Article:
If you were on your deathbed looking backwards over your life, how would you know if you lived it well? How would you know that your life was worth it?
The implicit answer from society is that you are successful if you: accumulate as much wealth as possible, fatten your bank account, eat at the most exclusive restaurants, and wear the latest fashions. In this model success is measured by consuming as many goods and hiding away as much money as possible.
But society gets it dead wrong.
Consuming as much as possible, while seductive, is a trap. Collections of things and having more money than your peers will never make you happy or successful. When you rely on outside sources of validation, whether those are cool possessions or other people’s opinions, you are forever giving your power over yourself away to other people. If they like you, you feel successful and valuable. If they don’t like you, you will feel like a failure. When you rely primarily on outside validation to feel successful, you will die feeling as though you didn’t live up to your full potential because you didn’t contribute to the overarching human experience in any enduring way.
The trick to making your life successful is to provide, not consume, as much value as you can.
What does it mean to provide value? It means to live in such a way so that other people’s lives will improve due to your involvement and interaction with them. It means helping others when you can, in the ways that you can. There are numerous opportunities to provide value. They range from the mundane like donating $10 to your local food pantry, helping a friend get a job, or genuinely being present with the people around you, to dedicating your career to public service, tithing, and working hard to improve the status quo.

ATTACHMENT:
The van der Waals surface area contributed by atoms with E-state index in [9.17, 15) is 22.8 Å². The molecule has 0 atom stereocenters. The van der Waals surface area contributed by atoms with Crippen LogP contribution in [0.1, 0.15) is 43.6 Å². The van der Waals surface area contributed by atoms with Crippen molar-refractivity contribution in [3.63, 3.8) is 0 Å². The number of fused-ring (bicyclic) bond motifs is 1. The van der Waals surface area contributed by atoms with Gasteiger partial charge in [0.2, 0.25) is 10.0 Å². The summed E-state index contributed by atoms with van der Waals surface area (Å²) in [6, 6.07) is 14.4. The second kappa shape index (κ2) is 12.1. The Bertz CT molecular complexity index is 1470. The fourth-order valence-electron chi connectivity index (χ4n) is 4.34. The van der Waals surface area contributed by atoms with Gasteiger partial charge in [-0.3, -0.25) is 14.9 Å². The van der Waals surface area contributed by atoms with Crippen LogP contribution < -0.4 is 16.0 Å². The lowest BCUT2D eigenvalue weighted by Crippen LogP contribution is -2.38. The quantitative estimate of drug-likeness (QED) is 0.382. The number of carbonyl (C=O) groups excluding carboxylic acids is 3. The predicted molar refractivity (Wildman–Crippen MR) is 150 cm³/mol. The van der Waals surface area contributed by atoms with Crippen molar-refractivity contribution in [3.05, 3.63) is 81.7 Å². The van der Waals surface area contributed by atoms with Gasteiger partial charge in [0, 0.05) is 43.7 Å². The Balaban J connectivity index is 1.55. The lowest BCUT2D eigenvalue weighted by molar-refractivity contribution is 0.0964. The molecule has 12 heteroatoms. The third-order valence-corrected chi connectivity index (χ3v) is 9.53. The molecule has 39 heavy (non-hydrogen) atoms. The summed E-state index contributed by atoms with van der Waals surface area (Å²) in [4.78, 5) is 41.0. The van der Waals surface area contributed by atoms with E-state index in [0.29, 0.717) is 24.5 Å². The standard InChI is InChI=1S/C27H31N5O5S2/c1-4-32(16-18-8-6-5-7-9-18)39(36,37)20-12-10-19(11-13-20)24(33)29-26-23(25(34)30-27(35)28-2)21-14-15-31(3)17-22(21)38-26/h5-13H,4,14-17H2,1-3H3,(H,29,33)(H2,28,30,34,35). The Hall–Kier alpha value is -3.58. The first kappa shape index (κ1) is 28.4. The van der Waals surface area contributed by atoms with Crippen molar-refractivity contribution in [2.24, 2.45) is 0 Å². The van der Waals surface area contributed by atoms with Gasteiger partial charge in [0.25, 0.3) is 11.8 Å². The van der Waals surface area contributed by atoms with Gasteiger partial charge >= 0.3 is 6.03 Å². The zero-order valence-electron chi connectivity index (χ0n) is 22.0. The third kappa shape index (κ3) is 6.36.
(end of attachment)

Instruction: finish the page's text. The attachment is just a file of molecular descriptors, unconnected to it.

The trick to becoming a successful and happy human is to provide value. As you become someone who provides value for others you’ll notice something magic: reality starts to bend to your will. By creating value for others, people will want to provide value for you and they will help you succeed. Since you helped your friend get a job, she will appreciate you and want to return the favor in some big way. Since you are giving more of your money away you’ll feel a sense of abundance and realize that generosity is one of the keys to happiness. Because you’ve helped many of the people in your life, when you yourself need help, you’ll have a small army waiting to invest in your success and happiness. When you proactively provide value, doors that you never noticed will appear and you’ll pass through them with ease. Opportunities will fall into your lap and generosity will flow towards you because you have helped so many people, many of whom will eagerly help you.
But there is an important distinction to make: you can’t give to get. That’s manipulation.
If you start helping as many people as possible because you want to be someone who is owed a lot of favors, that’s a guised version of the consumption mentality. You must become a value provider because helping others brings you a deep sense of meaning and joy.
When you become a value provider, you will know that you are living well.
By becoming the type of person who provides value for others, you will be able to pause at any moment in your life, whether that is right now, or as you lay on your deathbed, and look backwards, knowing that other people’s lives were better because you existed. Your life will become rich (in the full sense of the word) and will overflow with vivacity, light, love, and the contentedness that comes from knowing that the world is better off because you existed. You will be deeply successful.